Sibutramine: new preparation.
Slight weight loss; but also a slight rise in blood pressure...

Prescrire Int 2001 Oct;10(55):140-5


(1) The reference treatment for achieving weight loss by obese patients is a combination of dietary measures, exercise and behavioural interventions. There is currently no drug treatment with demonstrated efficacy on the morbidity or mortality associated with excess body weight. (2) Sibutramine, a serotonin- and noradrenaline-reuptake inhibitor structurally related to the amphetamines has been granted marketing authorisation in France for the treatment of obesity and excess body weight in patients with associated risk factors. (3) The clinical file on sibutramine contains no trial focusing on morbidity or mortality end points. (4) According to comparative clinical trials, weight loss during a 6-12 month course of sibutramine is, on average, between 3 and 9 kg greater than that on placebo. Patients regain weight after sibutramine cessation. (5) Sibutramine has little or no benefit on blood sugar or lipid parameters. (6) The main known adverse effect of sibutramine is increased blood pressure. Sibutramine also has amphetamine-like side effects. (7) In practice, sibutramine currently has no place in the management of obesity.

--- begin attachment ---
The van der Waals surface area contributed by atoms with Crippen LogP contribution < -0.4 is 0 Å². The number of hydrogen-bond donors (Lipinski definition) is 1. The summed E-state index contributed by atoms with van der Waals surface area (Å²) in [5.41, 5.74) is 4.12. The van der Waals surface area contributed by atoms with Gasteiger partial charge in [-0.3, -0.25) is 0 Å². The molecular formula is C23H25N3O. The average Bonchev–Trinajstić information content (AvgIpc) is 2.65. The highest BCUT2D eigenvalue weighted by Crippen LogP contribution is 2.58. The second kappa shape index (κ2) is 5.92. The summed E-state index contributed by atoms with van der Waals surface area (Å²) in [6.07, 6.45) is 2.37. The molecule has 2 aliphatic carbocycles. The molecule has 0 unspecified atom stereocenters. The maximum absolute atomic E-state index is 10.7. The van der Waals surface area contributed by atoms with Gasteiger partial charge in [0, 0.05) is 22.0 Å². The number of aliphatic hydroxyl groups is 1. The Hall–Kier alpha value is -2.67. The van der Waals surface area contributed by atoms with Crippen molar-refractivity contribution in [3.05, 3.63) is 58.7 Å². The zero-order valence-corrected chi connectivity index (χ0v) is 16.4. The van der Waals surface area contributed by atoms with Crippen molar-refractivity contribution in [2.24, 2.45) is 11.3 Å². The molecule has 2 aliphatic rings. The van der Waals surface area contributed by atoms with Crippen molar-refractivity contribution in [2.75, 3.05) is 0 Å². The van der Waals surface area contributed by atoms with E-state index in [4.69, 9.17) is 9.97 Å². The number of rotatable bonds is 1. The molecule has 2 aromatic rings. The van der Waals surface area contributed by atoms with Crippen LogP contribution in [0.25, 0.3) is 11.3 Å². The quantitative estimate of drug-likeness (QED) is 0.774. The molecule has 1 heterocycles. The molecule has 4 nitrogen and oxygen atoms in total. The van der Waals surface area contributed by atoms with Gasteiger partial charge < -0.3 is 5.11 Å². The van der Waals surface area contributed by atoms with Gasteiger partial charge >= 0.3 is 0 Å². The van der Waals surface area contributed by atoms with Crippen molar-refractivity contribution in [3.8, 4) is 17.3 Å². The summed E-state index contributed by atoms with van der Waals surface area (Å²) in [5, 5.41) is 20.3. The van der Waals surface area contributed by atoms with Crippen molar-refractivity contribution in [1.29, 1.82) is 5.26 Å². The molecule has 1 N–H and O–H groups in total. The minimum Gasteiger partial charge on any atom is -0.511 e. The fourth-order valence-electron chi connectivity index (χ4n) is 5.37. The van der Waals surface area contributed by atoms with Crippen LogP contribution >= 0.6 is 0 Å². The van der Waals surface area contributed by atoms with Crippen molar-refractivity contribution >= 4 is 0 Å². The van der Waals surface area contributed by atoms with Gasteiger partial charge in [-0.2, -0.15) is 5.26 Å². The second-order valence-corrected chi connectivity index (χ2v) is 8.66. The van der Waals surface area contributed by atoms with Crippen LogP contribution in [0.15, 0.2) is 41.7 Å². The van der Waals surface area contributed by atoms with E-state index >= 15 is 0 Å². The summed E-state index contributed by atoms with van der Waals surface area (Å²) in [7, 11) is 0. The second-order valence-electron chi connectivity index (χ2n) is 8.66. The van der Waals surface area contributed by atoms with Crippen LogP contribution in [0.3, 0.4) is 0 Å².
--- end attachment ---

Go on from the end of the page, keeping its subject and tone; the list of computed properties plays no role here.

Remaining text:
Slimming drugs
Sibutramine compared
Sibutramine and obesity
Sibutramine v dexfenfluramine
Sibutramine as an antidepressant
Sibutramine: clinical pharmacology
Sibutramine, noradrenaline and serotonin

and further reading
Future Opioids
BLTC Research
Utopian Surgery?
The Good Drug Guide
The Abolitionist Project
The Hedonistic Imperative
The Reproductive Revolution
Critique of Huxley's Brave New World